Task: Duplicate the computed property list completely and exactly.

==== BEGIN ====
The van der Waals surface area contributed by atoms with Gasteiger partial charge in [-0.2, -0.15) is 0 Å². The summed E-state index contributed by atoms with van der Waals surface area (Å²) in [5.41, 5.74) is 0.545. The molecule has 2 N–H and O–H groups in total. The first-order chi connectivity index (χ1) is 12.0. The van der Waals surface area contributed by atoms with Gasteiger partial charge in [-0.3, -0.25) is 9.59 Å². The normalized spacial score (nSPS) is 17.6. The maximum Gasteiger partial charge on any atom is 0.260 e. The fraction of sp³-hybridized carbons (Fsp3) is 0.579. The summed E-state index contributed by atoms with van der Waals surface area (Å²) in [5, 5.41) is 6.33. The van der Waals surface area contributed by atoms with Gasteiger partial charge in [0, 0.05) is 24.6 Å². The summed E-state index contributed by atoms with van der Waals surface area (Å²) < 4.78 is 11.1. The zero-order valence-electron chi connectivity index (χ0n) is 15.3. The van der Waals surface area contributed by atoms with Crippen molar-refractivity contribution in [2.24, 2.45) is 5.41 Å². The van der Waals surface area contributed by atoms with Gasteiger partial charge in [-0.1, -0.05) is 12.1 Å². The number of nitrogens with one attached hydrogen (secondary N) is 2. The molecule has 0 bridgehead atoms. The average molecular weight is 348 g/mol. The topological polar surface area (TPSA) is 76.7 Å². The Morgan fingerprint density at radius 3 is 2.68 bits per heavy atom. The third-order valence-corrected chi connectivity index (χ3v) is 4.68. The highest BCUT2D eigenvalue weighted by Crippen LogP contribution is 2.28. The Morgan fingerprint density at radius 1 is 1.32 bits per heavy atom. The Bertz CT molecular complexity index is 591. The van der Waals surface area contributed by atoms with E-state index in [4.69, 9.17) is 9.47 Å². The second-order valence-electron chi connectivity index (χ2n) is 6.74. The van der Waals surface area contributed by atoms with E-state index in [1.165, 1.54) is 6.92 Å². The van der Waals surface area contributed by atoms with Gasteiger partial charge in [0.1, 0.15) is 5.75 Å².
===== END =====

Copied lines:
The van der Waals surface area contributed by atoms with Gasteiger partial charge in [-0.2, -0.15) is 0 Å². The summed E-state index contributed by atoms with van der Waals surface area (Å²) in [5.41, 5.74) is 0.545. The molecule has 2 N–H and O–H groups in total. The first-order chi connectivity index (χ1) is 12.0. The van der Waals surface area contributed by atoms with Gasteiger partial charge in [-0.3, -0.25) is 9.59 Å². The normalized spacial score (nSPS) is 17.6. The maximum Gasteiger partial charge on any atom is 0.260 e. The fraction of sp³-hybridized carbons (Fsp3) is 0.579. The summed E-state index contributed by atoms with van der Waals surface area (Å²) in [5, 5.41) is 6.33. The van der Waals surface area contributed by atoms with Gasteiger partial charge in [0, 0.05) is 24.6 Å². The summed E-state index contributed by atoms with van der Waals surface area (Å²) < 4.78 is 11.1. The zero-order valence-electron chi connectivity index (χ0n) is 15.3. The van der Waals surface area contributed by atoms with Crippen molar-refractivity contribution in [2.24, 2.45) is 5.41 Å². The van der Waals surface area contributed by atoms with Gasteiger partial charge in [-0.1, -0.05) is 12.1 Å². The number of nitrogens with one attached hydrogen (secondary N) is 2. The molecule has 0 bridgehead atoms. The average molecular weight is 348 g/mol. The topological polar surface area (TPSA) is 76.7 Å². The Morgan fingerprint density at radius 3 is 2.68 bits per heavy atom. The third-order valence-corrected chi connectivity index (χ3v) is 4.68. The highest BCUT2D eigenvalue weighted by Crippen LogP contribution is 2.28. The Morgan fingerprint density at radius 1 is 1.32 bits per heavy atom. The Bertz CT molecular complexity index is 591. The van der Waals surface area contributed by atoms with E-state index in [4.69, 9.17) is 9.47 Å². The second-order valence-electron chi connectivity index (χ2n) is 6.74. The van der Waals surface area contributed by atoms with E-state index in [1.165, 1.54) is 6.92 Å². The van der Waals surface area contributed by atoms with Gasteiger partial charge in [0.1, 0.15) is 5.75 Å².